From the very first tinkling notes on the piano, the air in the room buzzes with electricity. The steady throbbing boom-boom-boom of the stand up bass joins in, mixing seamlessly with the bold, brassy tones of a sax. Warm and inviting jazz fills the air, pausing for half a breath as a clear, sweet voice rises above the music.
The young singer signs the words to the song as she sings, her movements graceful and right on beat. Her pitch is perfect, her notes smooth, her timing sublime.
You might never guess that she can’t hear any of it due to total hearing loss at the age of 18.
This is Mandy Harvey, award-winning jazz singer, songwriter, and motivational speaker. And she just so happens to have a disability not visible to the naked eye.
In the Beginning, There Was Always Music
Mandy’s love for music began at a young age. When she was four she started singing, joining every choir she could find as she grew up. But with a father who was a minister and mother who was a teacher, money could be a little tight. Mandy took things into her own hands by working odd jobs in order to pay for her vocal lessons.
It was during her youth that Mandy’s hearing loss started. A string of ear infections weakened her eardrums and doctors told her she would likely always be hearing impaired with an eventual loss of all her hearing during her middle years.
But Mandy never let that slow her down. When it came time to go to college, Mandy knew music was the only way she wanted to go. She enrolled in Colorado State University as a Vocal Music Education major and started taking classes. Unfortunately, it was during her first year in college that her she was declared legally deaf. Depression overtook Mandy and after her second semester she dropped out of college.
Darkest Before the Dawn
For a year Mandy allowed herself to mourn her loss: the loss of hearing, the loss of music, the loss of singing. Slowly she emerged from the cocoon of her depression – she joined the deaf social culture and even pursued a degree in early-childhood education.
Then one fateful day in 2008, her father asked her to sing while he played guitar. She thought he was nuts, but she gave it a shot anyway. Much to her surprise (and delight) she was able to visualize a note then sing it, hitting it right on more often than not.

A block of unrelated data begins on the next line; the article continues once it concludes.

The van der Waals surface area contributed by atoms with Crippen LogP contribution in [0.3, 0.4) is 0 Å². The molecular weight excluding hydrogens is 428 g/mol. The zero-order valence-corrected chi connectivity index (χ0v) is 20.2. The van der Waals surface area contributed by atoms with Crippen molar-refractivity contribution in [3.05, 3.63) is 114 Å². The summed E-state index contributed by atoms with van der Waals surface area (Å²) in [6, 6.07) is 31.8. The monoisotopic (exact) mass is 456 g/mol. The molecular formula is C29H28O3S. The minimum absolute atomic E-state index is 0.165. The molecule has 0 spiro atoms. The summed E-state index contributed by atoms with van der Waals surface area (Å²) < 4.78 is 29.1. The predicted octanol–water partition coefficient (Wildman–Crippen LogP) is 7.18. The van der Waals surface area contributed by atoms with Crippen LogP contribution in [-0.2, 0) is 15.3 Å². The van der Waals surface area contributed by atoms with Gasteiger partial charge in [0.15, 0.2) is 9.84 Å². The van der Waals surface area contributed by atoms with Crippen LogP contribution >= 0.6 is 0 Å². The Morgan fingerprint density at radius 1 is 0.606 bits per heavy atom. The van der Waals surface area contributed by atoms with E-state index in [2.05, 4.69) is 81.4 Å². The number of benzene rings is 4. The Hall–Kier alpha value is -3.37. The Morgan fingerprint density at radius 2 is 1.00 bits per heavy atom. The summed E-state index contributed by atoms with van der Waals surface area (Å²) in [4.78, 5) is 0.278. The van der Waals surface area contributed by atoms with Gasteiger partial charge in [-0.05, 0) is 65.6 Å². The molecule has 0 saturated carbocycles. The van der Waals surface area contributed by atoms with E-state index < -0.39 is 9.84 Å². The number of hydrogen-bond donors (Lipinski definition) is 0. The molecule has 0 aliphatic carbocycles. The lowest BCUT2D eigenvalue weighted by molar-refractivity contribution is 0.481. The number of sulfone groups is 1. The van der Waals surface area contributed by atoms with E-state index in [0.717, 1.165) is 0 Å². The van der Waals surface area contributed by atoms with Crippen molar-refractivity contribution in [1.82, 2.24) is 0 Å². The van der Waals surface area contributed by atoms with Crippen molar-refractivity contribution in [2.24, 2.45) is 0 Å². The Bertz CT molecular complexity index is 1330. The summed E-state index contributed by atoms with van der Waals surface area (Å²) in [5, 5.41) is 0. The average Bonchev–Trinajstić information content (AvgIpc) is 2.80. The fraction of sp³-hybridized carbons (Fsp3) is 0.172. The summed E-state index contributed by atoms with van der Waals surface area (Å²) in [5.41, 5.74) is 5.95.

From that point on, she reclaimed her musical past and took charge of her musical future. She got back in touch with her former vocal coach, performed at open mic nights in small clubs, and recorded her own album. She’s since won awards, written her own songs, toured all around the country, and has even performed at the Kennedy Center three times.
Performer and Advocate
Determined not to let her invisible disability define what she and others like her can and cannot do, Mandy has become an accomplished motivational speaker worldwide. She continues to give back by working with nonprofits like No Barriers and Invisible Disabilities and also puts on clinics for songwriting and learning to “feel” music.
A Show You Won’t Forget
Watching Mandy perform you’d never know that she’s enveloped in silence. She is one with the music, alive with it, a true jazz singer who will take you on a journey with her voice. A jazz singer who, coincidentally, is deaf.
Studio Cabaret Series From the Torrance Cultural Arts Foundation
The Studio Cabaret Series is a way to enjoy musical talent and tasty food in an intimate setting; it’s like dinner theater for your ears! The performances are set in the George Nakano Theatre at four-seat cocktail tables. The audience will enjoy delicious meals prepared by local chef Peter Carpenter of Gourmet to You catering. And goodies from the always delicious Torrance Bakery will be available at intermission.
Don’t miss out on this performance (and meal)!